The impact of citizen-generated content around the death of Ian Tomlinson extended well beyond establishing the dominant inferential framework that shaped news coverage and public understanding of the G20 protests. The resulting reports acknowledged a successful operation in which upwards of 35, protesters were marshalled by several thousand police officers largely without incident.
Nevertheless, they all expressed concern that the high-profile exposure of police violence, however isolated, could seriously damage public confidence in the police. The changing media environment also featured prominently in discussion of: the poor state of police—news media relations, which generated tensions, frustrations and conflict between professional journalists and on-the-ground officers; the rapid and sophisticated use of multi-media communication technologies by protest groups, which by far surpassed the static communicative capabilities of the police; and the significance of the citizen journalist for intensifying public scrutiny of individual and collective police action and in shaping public perceptions of the police.
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The sheer level of institutional soul-searching and operational reflection that followed G20 is in itself highly significant. The nature and intensity of news coverage of the Ian Tomlinson case, substantiated by real-time citizen journalist footage of this and other incidents of police violence, and reinforced by the internet made the MPS public order policing strategy a live political and policy issue that had to be addressed.
Because of citizen journalism, the operational integrity and institutional authority of the MPS were first of all questioned and then successfully challenged. An official consensus emerged out of the various reviews that, whether the MPS agreed or not, a fundamental overhaul of its public order policing strategy was necessary HMIC News media access is not granted because of who citizen journalists are, but rather because of where they are and what they have.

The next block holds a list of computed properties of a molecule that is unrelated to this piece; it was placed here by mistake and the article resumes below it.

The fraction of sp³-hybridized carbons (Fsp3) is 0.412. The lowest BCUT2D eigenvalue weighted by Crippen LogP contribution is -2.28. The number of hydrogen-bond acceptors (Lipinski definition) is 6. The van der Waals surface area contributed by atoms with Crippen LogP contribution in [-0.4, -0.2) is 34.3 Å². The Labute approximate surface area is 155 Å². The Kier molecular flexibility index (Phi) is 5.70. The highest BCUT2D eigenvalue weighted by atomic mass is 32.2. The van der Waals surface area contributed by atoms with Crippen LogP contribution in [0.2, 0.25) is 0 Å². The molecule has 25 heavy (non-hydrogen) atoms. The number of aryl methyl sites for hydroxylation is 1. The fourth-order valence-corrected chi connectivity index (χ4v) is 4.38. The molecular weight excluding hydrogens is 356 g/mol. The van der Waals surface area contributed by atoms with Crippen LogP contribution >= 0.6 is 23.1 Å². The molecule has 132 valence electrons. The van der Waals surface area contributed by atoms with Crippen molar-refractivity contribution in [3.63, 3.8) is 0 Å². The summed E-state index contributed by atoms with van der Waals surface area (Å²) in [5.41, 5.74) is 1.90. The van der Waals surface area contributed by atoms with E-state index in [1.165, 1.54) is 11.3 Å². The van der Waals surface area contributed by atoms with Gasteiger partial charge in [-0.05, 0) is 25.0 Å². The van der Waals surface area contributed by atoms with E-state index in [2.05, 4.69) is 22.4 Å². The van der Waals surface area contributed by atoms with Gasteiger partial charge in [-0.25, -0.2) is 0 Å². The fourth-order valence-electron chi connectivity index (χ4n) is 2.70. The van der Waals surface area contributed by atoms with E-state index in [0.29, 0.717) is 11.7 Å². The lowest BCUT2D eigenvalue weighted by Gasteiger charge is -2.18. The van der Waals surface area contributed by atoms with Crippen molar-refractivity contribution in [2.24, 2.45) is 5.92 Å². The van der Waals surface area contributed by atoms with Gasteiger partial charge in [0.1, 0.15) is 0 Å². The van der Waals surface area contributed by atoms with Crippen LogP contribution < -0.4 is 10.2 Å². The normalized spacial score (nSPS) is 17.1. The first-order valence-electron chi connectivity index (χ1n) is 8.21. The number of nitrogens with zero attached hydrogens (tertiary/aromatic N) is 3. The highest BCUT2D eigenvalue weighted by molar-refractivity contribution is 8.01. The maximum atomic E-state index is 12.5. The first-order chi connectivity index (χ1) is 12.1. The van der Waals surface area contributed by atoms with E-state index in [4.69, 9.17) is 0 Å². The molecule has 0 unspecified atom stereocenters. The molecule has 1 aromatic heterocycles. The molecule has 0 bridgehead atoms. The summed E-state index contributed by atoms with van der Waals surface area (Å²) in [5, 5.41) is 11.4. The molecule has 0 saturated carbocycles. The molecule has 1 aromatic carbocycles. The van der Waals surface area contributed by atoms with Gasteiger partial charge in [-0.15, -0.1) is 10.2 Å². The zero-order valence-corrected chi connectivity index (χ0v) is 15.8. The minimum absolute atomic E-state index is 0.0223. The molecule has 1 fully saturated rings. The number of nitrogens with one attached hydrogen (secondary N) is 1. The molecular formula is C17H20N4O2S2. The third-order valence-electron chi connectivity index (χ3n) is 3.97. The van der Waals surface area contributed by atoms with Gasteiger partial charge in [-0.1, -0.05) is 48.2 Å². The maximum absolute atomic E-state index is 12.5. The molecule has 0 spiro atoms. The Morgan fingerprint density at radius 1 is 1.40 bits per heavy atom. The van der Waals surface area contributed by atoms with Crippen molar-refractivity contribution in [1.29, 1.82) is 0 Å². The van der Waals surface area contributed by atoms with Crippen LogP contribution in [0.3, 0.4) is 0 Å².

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The technological ability of citizens to generate news has been accompanied by an equally important attitudinal shift as a new generation of news producers and consumers comes of age: where once citizens were content to be told what the news is, they are now increasingly interested in being part of the production process Gilmour ; Deuze However, the dramatic and collective realignment of news media coverage that followed was by no means guaranteed.
The rise of the citizen journalist has been accompanied, and perhaps encouraged, by a decline in deference to authority and a deterioration of trust in official or elite institutions Fukuyama ; Seldon For about 90 minutes, the vandals damaged banks and coffee shops. No damage total is available yet. In response, the police conducted raids and arrests at the University of Toronto, picking up people who had travelled here from Quebec.